What GMAT Scores Do You Need for Top Business Schools?


If you’ve started to research trends involving GMAT scores for top business schools, you’ve likely noticed that the average GMAT scores for top MBA programs have been on the rise. But what does this increase mean for you as an applicant?

In this guide, I’ll list the GMAT scores needed for top business schools in the United States and explain what they mean. First, I’ll give you information on the average GMAT scores for top MBA programs across the country.  Next, I’ll talk about the upwards trend in GMAT scores. Why is this rising trend happening, and what does it mean for you? Finally, I’ll talk about goal setting in light of this information. If you’re looking to get into a top business school, what kind of score should you shoot for and why?

Average GMAT Scores for Top Business Schools

Have you heard of the M7?

The M7 is an informal grouping of the top seven MBA programs in the United States. The M7 includes Harvard, Stanford, Wharton (University of Pennsylvania), Kellogg (Northwestern University), Booth (University of Chicago), Columbia, and Sloan (Massachusetts Institute of Technology).

The M7 often represents a shining, seemingly unattainable dream for MBA applicants. But, while admission to these programs is undoubtedly selective, getting in isn’t impossible.

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The best way to secure admission to one (or all) of these schools is to make sure your application, including your GMAT score, is as competitive as possible with other applicants. To do that, it’s important to understand what you’re up against in terms of the qualifications other applicants have. In the following chart, we’ll look at average GMAT scores for top MBA programs.

Overall, you can see that these scores come together in three main groups. Stanford and Wharton have the highest average scores, in the 730s, while Harvard, Kellogg, and Booth have average scores in the mid 720s. Finally, Columbia and Sloan have slightly lower average GMAT scores of 715 and 716, respectively.

School (Ranking)* Average GMAT Scores in 2016
Harvard (#1) 725
Stanford (#2 tie) 733
University of Chicago — Booth (#2 tie) 726
University of Pennsylvania — Wharton (#4) 732
Northwestern — Kellogg (#5) 724
MIT — Sloan (#5 tie) 716
Columbia (#10) 715

*According to 2016 US News and World Report rankings.


I’ll talk about what these averages scores mean for you in a later section. For now, let’s look at the average GMAT scores needed for top business schools outside of the M7.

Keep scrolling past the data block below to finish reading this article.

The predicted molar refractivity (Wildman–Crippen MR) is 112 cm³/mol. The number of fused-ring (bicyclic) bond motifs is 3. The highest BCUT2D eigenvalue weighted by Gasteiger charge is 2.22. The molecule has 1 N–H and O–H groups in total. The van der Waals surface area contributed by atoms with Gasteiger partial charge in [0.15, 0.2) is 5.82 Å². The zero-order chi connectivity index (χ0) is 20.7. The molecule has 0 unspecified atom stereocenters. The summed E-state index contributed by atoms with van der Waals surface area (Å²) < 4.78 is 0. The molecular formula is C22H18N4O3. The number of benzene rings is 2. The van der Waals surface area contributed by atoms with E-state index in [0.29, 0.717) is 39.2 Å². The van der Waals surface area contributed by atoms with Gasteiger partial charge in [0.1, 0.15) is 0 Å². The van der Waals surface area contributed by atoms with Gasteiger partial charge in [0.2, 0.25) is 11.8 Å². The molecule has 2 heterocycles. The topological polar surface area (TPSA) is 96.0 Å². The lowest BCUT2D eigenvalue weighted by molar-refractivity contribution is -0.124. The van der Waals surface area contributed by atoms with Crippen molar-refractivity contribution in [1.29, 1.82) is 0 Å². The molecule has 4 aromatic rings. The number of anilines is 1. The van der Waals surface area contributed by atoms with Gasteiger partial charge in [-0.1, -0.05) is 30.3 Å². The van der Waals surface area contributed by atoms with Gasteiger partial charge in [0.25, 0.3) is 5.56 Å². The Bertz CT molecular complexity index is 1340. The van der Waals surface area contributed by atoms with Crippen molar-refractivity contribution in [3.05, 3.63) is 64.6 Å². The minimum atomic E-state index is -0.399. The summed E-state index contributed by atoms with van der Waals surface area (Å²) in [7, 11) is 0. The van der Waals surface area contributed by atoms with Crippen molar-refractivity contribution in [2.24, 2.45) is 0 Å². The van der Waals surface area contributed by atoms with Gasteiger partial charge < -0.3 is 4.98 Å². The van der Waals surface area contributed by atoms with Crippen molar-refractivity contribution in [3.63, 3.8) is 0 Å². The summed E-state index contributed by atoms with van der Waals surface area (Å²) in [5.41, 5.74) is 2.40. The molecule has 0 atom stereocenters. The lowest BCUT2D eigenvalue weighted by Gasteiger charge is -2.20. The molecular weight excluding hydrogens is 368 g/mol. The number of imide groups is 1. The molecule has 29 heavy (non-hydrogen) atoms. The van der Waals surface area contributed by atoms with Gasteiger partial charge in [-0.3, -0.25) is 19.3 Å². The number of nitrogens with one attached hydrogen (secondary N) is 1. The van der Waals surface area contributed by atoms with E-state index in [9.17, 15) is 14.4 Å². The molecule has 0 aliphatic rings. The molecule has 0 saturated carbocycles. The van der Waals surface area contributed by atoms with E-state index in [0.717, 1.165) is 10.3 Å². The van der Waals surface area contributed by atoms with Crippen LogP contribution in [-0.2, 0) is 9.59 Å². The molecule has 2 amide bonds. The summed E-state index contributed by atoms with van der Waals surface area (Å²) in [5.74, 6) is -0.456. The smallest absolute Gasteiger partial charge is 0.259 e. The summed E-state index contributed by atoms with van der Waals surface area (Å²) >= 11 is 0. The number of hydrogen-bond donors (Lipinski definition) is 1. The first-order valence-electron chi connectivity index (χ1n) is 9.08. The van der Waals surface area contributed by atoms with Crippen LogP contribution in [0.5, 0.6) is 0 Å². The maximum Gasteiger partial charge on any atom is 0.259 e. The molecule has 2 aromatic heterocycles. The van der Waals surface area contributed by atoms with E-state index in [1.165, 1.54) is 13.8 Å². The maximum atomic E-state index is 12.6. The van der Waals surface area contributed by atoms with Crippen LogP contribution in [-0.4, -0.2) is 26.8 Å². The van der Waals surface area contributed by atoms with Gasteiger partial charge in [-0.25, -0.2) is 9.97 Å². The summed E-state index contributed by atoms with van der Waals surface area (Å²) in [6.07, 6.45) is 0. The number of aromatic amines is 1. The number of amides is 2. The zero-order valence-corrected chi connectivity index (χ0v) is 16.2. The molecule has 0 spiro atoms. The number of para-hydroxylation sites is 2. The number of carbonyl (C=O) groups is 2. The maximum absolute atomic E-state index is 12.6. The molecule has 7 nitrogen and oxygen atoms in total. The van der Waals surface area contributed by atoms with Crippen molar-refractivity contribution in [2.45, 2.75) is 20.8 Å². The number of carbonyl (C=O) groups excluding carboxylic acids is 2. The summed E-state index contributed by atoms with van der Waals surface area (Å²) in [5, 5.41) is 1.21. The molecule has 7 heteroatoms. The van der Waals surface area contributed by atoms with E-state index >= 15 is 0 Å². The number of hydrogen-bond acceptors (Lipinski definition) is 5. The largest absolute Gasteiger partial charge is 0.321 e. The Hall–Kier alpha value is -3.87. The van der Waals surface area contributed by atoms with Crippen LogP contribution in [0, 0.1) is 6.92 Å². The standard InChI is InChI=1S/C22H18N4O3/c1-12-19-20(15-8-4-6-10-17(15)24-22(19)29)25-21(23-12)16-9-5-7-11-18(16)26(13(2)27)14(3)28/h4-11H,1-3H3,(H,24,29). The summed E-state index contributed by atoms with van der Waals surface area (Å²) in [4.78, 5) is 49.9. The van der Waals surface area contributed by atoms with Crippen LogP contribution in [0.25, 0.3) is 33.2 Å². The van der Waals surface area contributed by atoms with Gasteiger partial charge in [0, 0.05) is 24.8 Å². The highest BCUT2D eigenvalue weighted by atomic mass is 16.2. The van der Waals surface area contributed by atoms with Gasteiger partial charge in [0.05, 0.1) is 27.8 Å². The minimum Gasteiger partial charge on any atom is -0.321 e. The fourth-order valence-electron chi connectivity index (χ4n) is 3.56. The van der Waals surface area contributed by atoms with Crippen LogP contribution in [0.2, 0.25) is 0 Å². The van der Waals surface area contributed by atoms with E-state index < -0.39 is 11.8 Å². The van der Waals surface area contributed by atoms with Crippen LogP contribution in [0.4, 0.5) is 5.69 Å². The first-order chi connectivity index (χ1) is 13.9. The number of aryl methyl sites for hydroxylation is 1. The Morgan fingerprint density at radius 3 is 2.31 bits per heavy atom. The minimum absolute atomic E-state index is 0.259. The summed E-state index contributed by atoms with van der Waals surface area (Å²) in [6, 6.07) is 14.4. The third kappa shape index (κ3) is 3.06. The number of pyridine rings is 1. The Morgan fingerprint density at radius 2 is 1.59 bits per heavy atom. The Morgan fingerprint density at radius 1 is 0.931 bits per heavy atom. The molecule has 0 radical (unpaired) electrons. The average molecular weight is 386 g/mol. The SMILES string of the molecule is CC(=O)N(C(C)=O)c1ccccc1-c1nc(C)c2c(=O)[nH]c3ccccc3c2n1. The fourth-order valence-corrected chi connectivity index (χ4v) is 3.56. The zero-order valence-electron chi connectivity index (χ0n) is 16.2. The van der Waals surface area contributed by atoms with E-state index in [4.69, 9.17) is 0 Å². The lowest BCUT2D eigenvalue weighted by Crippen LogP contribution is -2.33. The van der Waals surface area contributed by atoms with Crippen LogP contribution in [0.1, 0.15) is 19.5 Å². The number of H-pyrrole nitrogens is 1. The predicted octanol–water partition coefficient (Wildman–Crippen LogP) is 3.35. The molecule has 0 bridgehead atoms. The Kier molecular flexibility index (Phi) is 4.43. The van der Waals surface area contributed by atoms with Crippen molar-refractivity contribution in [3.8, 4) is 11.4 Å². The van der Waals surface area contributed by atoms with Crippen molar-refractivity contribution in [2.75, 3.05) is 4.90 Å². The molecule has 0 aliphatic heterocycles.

School (ranking)* Average GMAT Score
University of California, Berkeley — Haas (#7) 715
Dartmouth — Tuck (#8 tie) 717
Yale (#8 tie) 721
University of Virginia — Darden (#11) 706
Duke University — Fuqua (#12 tie) 696
University of Michigan, Ann Arbor — Ross (#12 tie) 708
Cornell University — Johnson (#14) 697
University of California, Los Angeles — Anderson (#15) 713
University of North Carolina, Chapel Hill — Kenan-Flagler (#16 tie) 701
University of Texas, Austin — McCombs (#16 tie) 694
Carnegie Mellon University — Tepper (#18) 690
Emory University — Goizueta (#19) 678
New York University — Stern (#20) 720

*According to 2016 US News and World Report rankings.

As you can tell, the rest of the top 20 MBA programs have scores in the upper 600s to mid 700s. Several have average GMAT scores that are just as competitive as schools in the M7, specifically NYU, Dartmouth, and both UC schools. Emory has the lowest average GMAT score of the top 20 MBA programs at 678.

Is It True That GMAT Scores For Top Business Schools Are Rising?

If you’ve read up anything on trends regarding the GMAT scores for top business schools in recent years, you’re probably noticed that experts all agree that GMAT scores needed for top business schools have been on the rise.

But what does that actually mean? And, how do rising GMAT scores affect applicants?

Well, data over the last five years indicate that many MBA programs have seen a substantial rise in the average GMAT scores of their admitted students. According to Poets & Quants, Northwestern’s Kellogg School has seen a rise of 14 points in the average GMAT scores of applicants in the last five years, from 718 in 2011 to 732 in 2015.

Lower ranked MBA programs have seen substantial increases, too. For example, Michigan State’s Broad School of Management has seen its average GMAT score of its admitted students rise from 638 to 664. 

Overall, the general trend of average GMAT scores for MBA applicants has been on the rise.


Average GMAT scores are on the rise - but that isn't necessarily a bad thing.
Average GMAT scores are on the rise – but that isn’t necessarily a bad thing.